New pub landlord helps mums on the school-run

James Penlington, new landlord of The Bell, Lower Road, Stoke Mandeville.

James Penlington, new landlord of The Bell, Lower Road, Stoke Mandeville.

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A new landlord is helping out parents by letting them park at his pub during the busy school-run.

James Penlington has invested his parents’ retirement fund in refurbishing The Bell in Lower Road, Stoke Mandeville.

And determined to become a vital part of the community he is positively welcoming mums who park their cars in the pub car park during drop-off and pick-up time at the school up the road.

He said: “I’m happy to help them out. It is safer for them to park here rather than on the roadside. I want this to be a community pub with longevity. I want a nice local trade at the bar with neighbours talking to each other.”

James, 34, has a long background in the hospitality trade and was general manager at The Royal Oak in Marlow before moving to the Vale.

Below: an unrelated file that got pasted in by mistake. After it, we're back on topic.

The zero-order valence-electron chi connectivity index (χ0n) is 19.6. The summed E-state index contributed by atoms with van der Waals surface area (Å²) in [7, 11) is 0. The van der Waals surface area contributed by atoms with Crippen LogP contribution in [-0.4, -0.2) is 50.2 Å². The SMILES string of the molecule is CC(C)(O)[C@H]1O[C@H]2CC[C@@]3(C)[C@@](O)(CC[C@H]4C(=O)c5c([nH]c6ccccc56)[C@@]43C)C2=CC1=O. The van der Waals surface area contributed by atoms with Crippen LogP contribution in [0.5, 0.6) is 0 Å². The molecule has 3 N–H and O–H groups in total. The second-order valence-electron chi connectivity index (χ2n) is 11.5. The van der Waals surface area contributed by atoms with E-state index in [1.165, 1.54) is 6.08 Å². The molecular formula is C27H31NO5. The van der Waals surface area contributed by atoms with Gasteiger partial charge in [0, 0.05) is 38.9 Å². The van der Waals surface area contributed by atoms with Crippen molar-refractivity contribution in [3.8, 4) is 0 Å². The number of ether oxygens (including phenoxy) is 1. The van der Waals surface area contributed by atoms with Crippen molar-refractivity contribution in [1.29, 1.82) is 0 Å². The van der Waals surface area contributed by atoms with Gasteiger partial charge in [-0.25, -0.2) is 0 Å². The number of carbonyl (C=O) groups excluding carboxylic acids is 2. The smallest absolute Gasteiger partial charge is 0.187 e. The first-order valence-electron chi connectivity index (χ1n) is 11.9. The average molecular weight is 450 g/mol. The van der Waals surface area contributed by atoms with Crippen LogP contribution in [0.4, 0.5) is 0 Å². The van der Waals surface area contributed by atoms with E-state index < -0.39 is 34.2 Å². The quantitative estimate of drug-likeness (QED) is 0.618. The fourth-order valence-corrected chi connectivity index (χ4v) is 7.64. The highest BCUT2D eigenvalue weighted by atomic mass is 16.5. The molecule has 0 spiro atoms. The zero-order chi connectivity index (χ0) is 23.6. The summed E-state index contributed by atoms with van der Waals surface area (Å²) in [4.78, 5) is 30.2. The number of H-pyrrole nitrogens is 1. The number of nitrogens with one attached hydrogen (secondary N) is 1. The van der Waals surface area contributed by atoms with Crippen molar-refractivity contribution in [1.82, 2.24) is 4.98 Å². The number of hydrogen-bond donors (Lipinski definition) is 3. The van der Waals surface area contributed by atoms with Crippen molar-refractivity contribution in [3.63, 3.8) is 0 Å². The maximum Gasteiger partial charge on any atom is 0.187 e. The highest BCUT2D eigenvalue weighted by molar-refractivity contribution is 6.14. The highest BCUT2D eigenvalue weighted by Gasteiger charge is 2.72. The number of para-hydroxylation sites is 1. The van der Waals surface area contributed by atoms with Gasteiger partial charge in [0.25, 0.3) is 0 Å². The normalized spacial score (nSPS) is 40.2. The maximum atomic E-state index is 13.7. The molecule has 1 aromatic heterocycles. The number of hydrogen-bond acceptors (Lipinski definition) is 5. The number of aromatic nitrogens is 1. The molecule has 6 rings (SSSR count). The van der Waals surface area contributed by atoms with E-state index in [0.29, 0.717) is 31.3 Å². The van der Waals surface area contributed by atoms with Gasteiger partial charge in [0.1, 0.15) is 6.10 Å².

Now he and his wife Nicky, an intensive care paediatric nurse, live above the business with their two small sons George, aged two, and Thomas, one.

Mr Penlington says he is entrepreneurial and has always wanted to work for himself. When his grandmother was in Stoke Mandeville Hospital his father and grandfather did a search of pubs in the area and discovered The Bell.

He now has a 10 year lease and has invested £100,000 in refurbishment.

“It’s frightening, but no matter what went before, this pub has a lot going for it now.

“It’s a great location, has a large car park and good grounds.

“Loads of people live around here and I hope they will embrace and support us.”

Although promising to serve top-notch food, Mr Penlington says The Bell is first and foremost a pub where people can chat over a drink.

He said: “I’m very anti the whole, ‘you must eat if you are in a pub’. A lot of gastro pubs have disappeared up their own backside. The life and soul of a pub is the people who visit, not the staff. We have no gimmicks.”

Dogs, muddy boots and children are all welcome. A warm wood burning stove burns in the corner of the bar; the local newspaper is available to read; board games and books are provided.

“I want people to feel at home and want to provide a space where they will want to sit for a while.”